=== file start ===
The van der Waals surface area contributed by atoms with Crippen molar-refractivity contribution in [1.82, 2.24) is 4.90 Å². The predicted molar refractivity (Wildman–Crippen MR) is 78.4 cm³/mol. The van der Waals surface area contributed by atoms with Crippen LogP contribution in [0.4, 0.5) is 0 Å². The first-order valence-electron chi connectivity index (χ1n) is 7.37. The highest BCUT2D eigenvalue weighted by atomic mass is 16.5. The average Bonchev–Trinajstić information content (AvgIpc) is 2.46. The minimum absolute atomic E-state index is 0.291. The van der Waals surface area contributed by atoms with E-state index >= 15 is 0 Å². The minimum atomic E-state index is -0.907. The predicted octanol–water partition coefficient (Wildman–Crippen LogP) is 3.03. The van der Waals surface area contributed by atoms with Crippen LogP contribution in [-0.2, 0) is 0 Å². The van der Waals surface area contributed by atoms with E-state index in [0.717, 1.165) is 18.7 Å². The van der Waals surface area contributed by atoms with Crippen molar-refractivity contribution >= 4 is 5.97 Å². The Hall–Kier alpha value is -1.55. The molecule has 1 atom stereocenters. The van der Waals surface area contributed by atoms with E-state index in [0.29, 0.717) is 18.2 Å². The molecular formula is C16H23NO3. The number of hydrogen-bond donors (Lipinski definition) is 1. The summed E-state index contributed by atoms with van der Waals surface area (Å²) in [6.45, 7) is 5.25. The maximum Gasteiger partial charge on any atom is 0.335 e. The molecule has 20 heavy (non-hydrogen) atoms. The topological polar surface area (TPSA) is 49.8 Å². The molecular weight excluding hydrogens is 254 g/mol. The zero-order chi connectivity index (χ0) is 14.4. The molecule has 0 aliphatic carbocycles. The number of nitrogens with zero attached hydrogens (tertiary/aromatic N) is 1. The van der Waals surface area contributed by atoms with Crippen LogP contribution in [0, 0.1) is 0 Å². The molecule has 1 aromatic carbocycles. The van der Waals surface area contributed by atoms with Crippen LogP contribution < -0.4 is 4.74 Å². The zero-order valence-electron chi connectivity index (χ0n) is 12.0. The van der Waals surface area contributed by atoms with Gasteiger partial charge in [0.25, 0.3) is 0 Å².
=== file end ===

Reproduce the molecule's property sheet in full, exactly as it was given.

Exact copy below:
The van der Waals surface area contributed by atoms with Crippen molar-refractivity contribution in [1.82, 2.24) is 4.90 Å². The predicted molar refractivity (Wildman–Crippen MR) is 78.4 cm³/mol. The van der Waals surface area contributed by atoms with Crippen LogP contribution in [0.4, 0.5) is 0 Å². The first-order valence-electron chi connectivity index (χ1n) is 7.37. The highest BCUT2D eigenvalue weighted by atomic mass is 16.5. The average Bonchev–Trinajstić information content (AvgIpc) is 2.46. The minimum absolute atomic E-state index is 0.291. The van der Waals surface area contributed by atoms with E-state index >= 15 is 0 Å². The minimum atomic E-state index is -0.907. The predicted octanol–water partition coefficient (Wildman–Crippen LogP) is 3.03. The van der Waals surface area contributed by atoms with Crippen LogP contribution in [-0.2, 0) is 0 Å². The van der Waals surface area contributed by atoms with E-state index in [0.717, 1.165) is 18.7 Å². The van der Waals surface area contributed by atoms with Crippen molar-refractivity contribution >= 4 is 5.97 Å². The Hall–Kier alpha value is -1.55. The molecule has 1 atom stereocenters. The van der Waals surface area contributed by atoms with E-state index in [0.29, 0.717) is 18.2 Å². The molecular formula is C16H23NO3. The number of hydrogen-bond donors (Lipinski definition) is 1. The summed E-state index contributed by atoms with van der Waals surface area (Å²) in [6.45, 7) is 5.25. The maximum Gasteiger partial charge on any atom is 0.335 e. The molecule has 20 heavy (non-hydrogen) atoms. The topological polar surface area (TPSA) is 49.8 Å². The molecular weight excluding hydrogens is 254 g/mol. The zero-order chi connectivity index (χ0) is 14.4. The molecule has 0 aliphatic carbocycles. The number of nitrogens with zero attached hydrogens (tertiary/aromatic N) is 1. The van der Waals surface area contributed by atoms with Crippen LogP contribution in [0, 0.1) is 0 Å². The molecule has 1 aromatic carbocycles. The van der Waals surface area contributed by atoms with Crippen LogP contribution < -0.4 is 4.74 Å². The zero-order valence-electron chi connectivity index (χ0n) is 12.0. The van der Waals surface area contributed by atoms with Gasteiger partial charge in [0.25, 0.3) is 0 Å².